ST. PAUL, Minn. (CNS) — The folklore is well known: Need to sell a house? Bury a statue of St. Joseph in the yard. Maybe wrapped in a cloth. But it must be upside down, near the “For Sale” sign, facing the house. Or facing away from the house, near the road. Or near flowers because he likes that.
On what exactly is to be done, the practice’s “authorities” are conflicting. So is its provenance.
Some say it goes back to St. Andre Bessette, a Holy Cross brother in Montreal who at the turn of the 20th century “planted” St. Joseph medals in a property his monastery wanted to buy. Others say it began somehow in the 1970s.
A few realtors provide instructions on their website about how to bury the statue, with testimonials from people who say it worked for them.
A website, st-josephstatue.com, is dedicated to the practice, with its mission “to help all believers to sell their houses.” Amazon.com sells several statues for the purpose, including, for $6.72, a “St. Joseph Statue Home Seller Kit” made in the U.S. by veterans. Another seller offers 3-inch, beige, plastic St. Joseph statues in bulk.
St. Joseph has long been understood as a patron of the home, but when it comes to burying his statue, don’t, said Father Donald Calloway, author of “Consecration to St. Joseph: The Wonders of Our Spiritual Father.” He said the practice “concerns” him.
“Statues, unlike medals, are not made to be buried,” said the priest, who is a member of the Congregation of Marian Fathers of the Immaculate Conception of the Most Blessed Virgin Mary and lives in Steubenville, Ohio. “Statues represent a person, and are meant to be venerated above ground, not buried in the ground.”
He also cautioned against burying a statue of St. Joseph upside down.
“People sometimes do this bizarre practice as a form of spiritual bribery, promising to turn the statue of St. Joseph right side up only if their home is sold,” Father Calloway told The Catholic Spirit, newspaper of the Archdiocese of St. Paul and Minneapolis. “Such a practice is akin to treating a statue of St. Joseph as a talisman or a good luck charm. St. Joseph is your spiritual father, not a trinket.”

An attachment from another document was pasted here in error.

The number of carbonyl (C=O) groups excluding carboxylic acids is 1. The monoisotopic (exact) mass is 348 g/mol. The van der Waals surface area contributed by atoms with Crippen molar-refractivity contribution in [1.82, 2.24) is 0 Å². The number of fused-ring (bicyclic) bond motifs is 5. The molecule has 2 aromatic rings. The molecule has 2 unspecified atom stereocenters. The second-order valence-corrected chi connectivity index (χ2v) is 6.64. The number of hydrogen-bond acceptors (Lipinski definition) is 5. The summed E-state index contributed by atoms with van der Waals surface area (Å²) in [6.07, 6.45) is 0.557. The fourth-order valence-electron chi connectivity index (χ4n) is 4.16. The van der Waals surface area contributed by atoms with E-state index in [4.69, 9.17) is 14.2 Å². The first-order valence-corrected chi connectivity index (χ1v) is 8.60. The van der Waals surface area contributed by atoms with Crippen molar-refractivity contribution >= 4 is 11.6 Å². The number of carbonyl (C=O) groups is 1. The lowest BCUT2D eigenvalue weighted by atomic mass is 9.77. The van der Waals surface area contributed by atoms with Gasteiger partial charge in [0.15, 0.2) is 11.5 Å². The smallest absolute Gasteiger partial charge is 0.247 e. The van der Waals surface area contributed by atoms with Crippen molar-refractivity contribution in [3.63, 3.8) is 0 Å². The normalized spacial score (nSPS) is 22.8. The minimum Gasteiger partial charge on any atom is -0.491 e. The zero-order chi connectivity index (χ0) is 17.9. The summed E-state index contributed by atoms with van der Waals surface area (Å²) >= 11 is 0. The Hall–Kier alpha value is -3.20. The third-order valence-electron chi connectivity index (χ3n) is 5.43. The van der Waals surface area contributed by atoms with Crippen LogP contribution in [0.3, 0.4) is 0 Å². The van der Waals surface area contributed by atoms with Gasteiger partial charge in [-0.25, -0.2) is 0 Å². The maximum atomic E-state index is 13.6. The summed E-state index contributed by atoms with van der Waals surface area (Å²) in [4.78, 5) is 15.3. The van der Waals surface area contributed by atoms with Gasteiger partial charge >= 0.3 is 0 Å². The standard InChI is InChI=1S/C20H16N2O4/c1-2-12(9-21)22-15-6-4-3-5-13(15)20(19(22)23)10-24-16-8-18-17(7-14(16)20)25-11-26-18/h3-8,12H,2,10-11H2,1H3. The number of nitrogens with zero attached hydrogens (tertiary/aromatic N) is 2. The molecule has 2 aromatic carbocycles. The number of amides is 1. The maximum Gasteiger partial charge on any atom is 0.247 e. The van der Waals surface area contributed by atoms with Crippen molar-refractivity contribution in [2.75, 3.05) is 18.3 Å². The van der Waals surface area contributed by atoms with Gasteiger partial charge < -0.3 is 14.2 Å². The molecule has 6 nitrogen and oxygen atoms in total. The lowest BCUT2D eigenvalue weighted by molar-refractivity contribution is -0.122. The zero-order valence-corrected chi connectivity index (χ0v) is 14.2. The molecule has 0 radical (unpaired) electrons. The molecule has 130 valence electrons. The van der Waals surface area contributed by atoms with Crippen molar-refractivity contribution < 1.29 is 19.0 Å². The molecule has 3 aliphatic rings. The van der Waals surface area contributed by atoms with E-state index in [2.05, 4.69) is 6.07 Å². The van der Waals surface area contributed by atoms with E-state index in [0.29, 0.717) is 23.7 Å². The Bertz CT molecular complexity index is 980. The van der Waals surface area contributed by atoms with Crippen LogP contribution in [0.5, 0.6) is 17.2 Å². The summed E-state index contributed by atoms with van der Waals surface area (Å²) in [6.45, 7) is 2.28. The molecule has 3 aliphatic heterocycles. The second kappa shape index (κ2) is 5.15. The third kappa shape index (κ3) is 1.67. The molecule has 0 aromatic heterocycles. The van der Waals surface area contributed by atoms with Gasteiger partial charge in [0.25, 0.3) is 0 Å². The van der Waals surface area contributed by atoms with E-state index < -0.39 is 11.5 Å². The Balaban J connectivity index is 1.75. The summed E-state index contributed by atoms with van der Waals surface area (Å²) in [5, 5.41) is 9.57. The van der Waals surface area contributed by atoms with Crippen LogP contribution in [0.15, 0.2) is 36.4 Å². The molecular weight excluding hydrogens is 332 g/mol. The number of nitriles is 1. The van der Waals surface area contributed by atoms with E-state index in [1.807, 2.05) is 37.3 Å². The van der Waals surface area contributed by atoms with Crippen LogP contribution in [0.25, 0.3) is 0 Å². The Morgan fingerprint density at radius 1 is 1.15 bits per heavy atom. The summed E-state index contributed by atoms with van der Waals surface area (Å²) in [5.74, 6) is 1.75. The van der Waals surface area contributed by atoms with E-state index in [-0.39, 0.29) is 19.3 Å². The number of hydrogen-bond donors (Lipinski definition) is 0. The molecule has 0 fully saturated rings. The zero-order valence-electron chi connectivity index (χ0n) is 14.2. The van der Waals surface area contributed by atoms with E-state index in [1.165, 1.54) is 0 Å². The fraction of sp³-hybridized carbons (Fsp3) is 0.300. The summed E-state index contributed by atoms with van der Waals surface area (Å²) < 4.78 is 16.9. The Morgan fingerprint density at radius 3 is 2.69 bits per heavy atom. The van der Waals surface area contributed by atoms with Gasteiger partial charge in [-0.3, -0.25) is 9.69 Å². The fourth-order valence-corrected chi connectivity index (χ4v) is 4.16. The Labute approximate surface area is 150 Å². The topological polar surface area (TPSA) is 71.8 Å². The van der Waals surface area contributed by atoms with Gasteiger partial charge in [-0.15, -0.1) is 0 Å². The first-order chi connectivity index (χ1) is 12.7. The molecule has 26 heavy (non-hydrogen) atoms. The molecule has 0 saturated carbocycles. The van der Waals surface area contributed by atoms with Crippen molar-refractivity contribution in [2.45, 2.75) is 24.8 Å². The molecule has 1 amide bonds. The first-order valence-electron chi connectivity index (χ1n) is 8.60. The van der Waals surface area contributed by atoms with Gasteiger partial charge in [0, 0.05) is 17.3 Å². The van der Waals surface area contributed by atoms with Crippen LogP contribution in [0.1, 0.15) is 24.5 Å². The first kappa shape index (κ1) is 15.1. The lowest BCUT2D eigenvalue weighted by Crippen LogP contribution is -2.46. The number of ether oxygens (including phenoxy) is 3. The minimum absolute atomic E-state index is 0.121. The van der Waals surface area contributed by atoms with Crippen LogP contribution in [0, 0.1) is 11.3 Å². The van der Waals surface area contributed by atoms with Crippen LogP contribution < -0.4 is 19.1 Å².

Father Tom Margevicius, director of worship for the Archdiocese of St. Paul and Minneapolis, agreed. He said the practice smacks of superstition, not faith.
“What makes me think it would happen faster if I do a ‘St. Joseph thing,’ than it would have otherwise if I just talk to God about it?” Father Margevicius asked. “So, do I not trust in God’s care for me and doing what he knows is best for me? So, instead of surrendering myself to the providential care of the Lord, I try to manipulate factors that are ordinarily beyond my control.”
Because something involving a saint may seem like a “Catholic” practice, or even a sign of devotion to St. Joseph, some Catholics have likely buried a statue in ignorance, without giving it much reflection, he explained.
When Father Margevicius’ parents were selling their house in Cleveland 15 years ago, his brother buried a statue in the yard. Father Margevicius dug it up. When the house soon sold, his brother credited the buried statue, not realizing it had been moved from the dirt to the fireplace mantel.
For Catholics who really believe the statue would influence the course of events, Father Margevicius advises a soul search, and perhaps a conversation with a spiritual director or other faith mentor about what stands in their way of trusting God’s providence.
And when selling — or buying — a house, rather than turning to a superstition, even meant in good fun, Catholics should make their petition known to God, Father Margevicius said. They also may consider earnest prayers for St. Joseph’s intercession, including some in Father Calloway’s book.
Those with a St. Joseph statue should put it someplace where it can be seen and honored, he said.
“Upside-down statues don’t sell houses,” Father Margevicius said. “Instead of turning away from God and going for superstitious solutions to my problems, the more intense I feel, the more intense should be my prayer to God.”
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Wiering is editor of The Catholic Spirit, newspaper of the Archdiocese of St. Paul and Minneapolis.